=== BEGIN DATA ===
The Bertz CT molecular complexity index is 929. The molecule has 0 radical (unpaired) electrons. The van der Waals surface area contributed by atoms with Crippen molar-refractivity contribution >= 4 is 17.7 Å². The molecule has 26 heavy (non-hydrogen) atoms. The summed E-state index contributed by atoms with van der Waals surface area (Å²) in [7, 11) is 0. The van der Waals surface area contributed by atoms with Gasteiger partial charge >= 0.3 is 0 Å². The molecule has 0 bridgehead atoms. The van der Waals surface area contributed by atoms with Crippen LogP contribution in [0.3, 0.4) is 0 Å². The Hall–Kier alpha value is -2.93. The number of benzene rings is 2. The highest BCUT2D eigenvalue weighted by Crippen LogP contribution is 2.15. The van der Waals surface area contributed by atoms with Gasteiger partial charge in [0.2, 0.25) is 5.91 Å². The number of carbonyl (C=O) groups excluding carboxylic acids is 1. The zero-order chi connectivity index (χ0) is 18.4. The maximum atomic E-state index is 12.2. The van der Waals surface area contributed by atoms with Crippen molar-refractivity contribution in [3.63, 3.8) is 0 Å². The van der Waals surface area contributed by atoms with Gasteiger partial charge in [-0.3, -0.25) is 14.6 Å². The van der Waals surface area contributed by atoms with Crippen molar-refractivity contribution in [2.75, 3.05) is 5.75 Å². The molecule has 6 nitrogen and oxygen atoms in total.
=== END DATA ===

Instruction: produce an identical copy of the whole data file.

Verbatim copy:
The Bertz CT molecular complexity index is 929. The molecule has 0 radical (unpaired) electrons. The van der Waals surface area contributed by atoms with Crippen molar-refractivity contribution >= 4 is 17.7 Å². The molecule has 26 heavy (non-hydrogen) atoms. The summed E-state index contributed by atoms with van der Waals surface area (Å²) in [7, 11) is 0. The van der Waals surface area contributed by atoms with Gasteiger partial charge >= 0.3 is 0 Å². The molecule has 0 bridgehead atoms. The van der Waals surface area contributed by atoms with Crippen LogP contribution in [0.3, 0.4) is 0 Å². The Hall–Kier alpha value is -2.93. The number of benzene rings is 2. The highest BCUT2D eigenvalue weighted by Crippen LogP contribution is 2.15. The van der Waals surface area contributed by atoms with Gasteiger partial charge in [0.2, 0.25) is 5.91 Å². The number of carbonyl (C=O) groups excluding carboxylic acids is 1. The zero-order chi connectivity index (χ0) is 18.4. The maximum atomic E-state index is 12.2. The van der Waals surface area contributed by atoms with Crippen molar-refractivity contribution in [3.63, 3.8) is 0 Å². The van der Waals surface area contributed by atoms with Gasteiger partial charge in [-0.3, -0.25) is 14.6 Å². The van der Waals surface area contributed by atoms with Crippen molar-refractivity contribution in [2.75, 3.05) is 5.75 Å². The molecule has 6 nitrogen and oxygen atoms in total.